• I do find that very interesting man. Yeah, the US is way more lenient, as I saw Robocop with my mom at age 10. I did get kicked out of a screening of Friday the 13th Part 8 when I tried to sneak in without my parents once though. Yeah, this film is a great hybrid of classic and modern horror, as well as adult and kid fare. It doesn’t speak down to kids in the slightest which is another boon.

      • TheNavigator

        The good thing was about being an 80s kid though was the invention of VHS as I watched every 80s action movie before the age of 10 anyway. And I saw Batman before the end of 1989 as it was one of the first movies to come on VHS in the same year. So the UK certificates were a waste of time anyway! :)

        • lol, yeah, that was a bit of a trickier wicket here in the US. It was harder to rent a higher rated film without my folks doing it for me. Even when I could get a rental card, I had a kid’s card so they wouldn’t let me have horror and stuff. Not until I convinced my parents or sister to rent the stuff for me ;)


    I just watched the whole movie on Youtube in 240p. I am guessing the sponsors were Burger King, Pepsi and Adidas. Frankie was cool and The Swamp Thing seemed a little Predator like, also what was with The Groundhog Day references?

    • Awesome! Seriously, if I only get a couple of people to watch the flick, my mission is acomplished :)

      So, you are right on as far as the sponsors (I have more on the Adidas connection later in the month.) Again, right on the nose with the Gillman. The creature design and effects for the flick were done by Stan Winston Studios right between Aliens and Predator. Artists Matt Rose and Steve Wang did the Gillman, and they would later use it as a starting point of sorts for their Predator design.

      As for Groundhog Day, the movie within a movie, director/writer Fred Dekker and writer Shane Black were less than enthralled with all of the repetitive and gimmicky slasher movies of the 80s, especially the glut of flicks that just took a holiday to wrap their concept around mimicking the landmark John Carpenter Halloween film (April Fools Day, Mother’s Day, Silent Night, Deadly Night, etc.) So the inclusion of the Groundhog Day movie that Sean wants to see is a satire on that. Originally in the script that sequence watching the drive-in screen went longer and the film would have cut directly “into” the Groundhog Day scenes were you would have seen more spoofing of the genre.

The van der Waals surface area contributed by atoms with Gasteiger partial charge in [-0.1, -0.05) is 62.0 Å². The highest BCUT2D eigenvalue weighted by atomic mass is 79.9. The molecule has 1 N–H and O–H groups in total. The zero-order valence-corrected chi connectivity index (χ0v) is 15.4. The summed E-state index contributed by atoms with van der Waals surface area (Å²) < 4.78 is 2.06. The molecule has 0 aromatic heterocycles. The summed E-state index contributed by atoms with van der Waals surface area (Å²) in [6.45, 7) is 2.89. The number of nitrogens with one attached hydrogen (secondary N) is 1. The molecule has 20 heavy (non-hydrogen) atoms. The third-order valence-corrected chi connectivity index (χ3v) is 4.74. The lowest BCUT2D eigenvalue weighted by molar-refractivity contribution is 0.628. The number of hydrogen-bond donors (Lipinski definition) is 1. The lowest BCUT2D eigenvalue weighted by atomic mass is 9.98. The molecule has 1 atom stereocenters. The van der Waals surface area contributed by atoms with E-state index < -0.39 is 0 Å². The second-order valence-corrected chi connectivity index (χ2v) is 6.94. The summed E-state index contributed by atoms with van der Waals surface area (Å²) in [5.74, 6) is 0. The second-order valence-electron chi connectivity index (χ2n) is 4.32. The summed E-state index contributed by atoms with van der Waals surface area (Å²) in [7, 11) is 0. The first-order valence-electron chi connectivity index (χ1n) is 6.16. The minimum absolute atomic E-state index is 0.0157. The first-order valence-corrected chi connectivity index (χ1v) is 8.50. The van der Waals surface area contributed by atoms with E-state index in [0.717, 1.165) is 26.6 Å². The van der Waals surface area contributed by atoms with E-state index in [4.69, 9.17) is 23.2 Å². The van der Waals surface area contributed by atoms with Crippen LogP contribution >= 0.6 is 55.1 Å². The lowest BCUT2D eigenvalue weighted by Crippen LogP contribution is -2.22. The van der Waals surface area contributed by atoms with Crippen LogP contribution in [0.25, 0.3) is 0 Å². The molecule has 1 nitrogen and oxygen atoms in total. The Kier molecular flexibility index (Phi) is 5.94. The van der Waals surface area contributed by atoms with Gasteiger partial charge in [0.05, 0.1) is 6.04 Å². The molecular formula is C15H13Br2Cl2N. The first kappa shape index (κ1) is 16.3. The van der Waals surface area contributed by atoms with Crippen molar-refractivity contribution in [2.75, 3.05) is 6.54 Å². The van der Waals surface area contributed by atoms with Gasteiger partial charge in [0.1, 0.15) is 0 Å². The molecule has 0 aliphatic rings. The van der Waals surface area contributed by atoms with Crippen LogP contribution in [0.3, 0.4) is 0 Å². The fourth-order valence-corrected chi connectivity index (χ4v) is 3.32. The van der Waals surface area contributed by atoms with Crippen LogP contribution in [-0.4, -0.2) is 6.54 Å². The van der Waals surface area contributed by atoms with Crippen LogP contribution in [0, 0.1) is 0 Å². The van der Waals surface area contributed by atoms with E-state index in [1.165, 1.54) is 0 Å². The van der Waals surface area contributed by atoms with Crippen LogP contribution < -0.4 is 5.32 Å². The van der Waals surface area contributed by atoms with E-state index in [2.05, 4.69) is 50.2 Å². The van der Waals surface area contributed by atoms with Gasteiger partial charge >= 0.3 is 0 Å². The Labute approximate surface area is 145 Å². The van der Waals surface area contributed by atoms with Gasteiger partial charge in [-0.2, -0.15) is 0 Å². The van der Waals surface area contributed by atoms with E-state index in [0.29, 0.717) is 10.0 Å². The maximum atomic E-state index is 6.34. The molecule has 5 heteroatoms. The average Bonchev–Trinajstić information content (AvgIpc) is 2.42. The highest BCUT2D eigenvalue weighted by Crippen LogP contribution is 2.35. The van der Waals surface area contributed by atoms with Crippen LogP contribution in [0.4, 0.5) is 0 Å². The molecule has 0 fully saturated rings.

• One of the only buts of Monster Squad product merchandising was this Adidas poster…


        Monsters in Adidas. That is Way Cool, checkout the Wedges on the bottom of Frankies feet. There were piles of Adidas boxes in a store room in one scene and the White Adidas jacket Shawn wears.

        • Yup. Also, as a side note, in the script, instead of Burger King it referred to the Bob’s Big Boy hamburger chain, when eventually lead up to a joke about one of their figural signs getting sucked into limbo!

  • universalrobots

    I love seeing people’s origin stories. These cards are a great idea. That first one is really well designed. I can’t wait to see the rest.

    • Ha, yeah, I guess this is sort of my origin ;) And thanks for the kind words on the cards, I had a lot of fun designing them. Wanted them to look as accurate as possible…

  • Kirk Demarais

    I enjoyed your tale! (And great header too!) Interesting that the printed ad was your introduction and not a trailer, yet you were still that enthralled. I guess it left a lot of room for your imagination, not unlike a comic book mail-order ad. (Sheesh, I can’t even write a simple comment on a blog without mentioning them.)

    I saw the trailer first, and truth be told the ‘nards’ line concerned me because I thought they were going to make a farce out of the beloved classic monsters. Of course that didn’t stop me from seeing it in the theater. I was glad that the monsters turned out to be genuinely fearsome. It also scratched an itch that the Goonies didn’t. Before seeing it I thought the Goonies were going to be some monsters and not the name of the kids.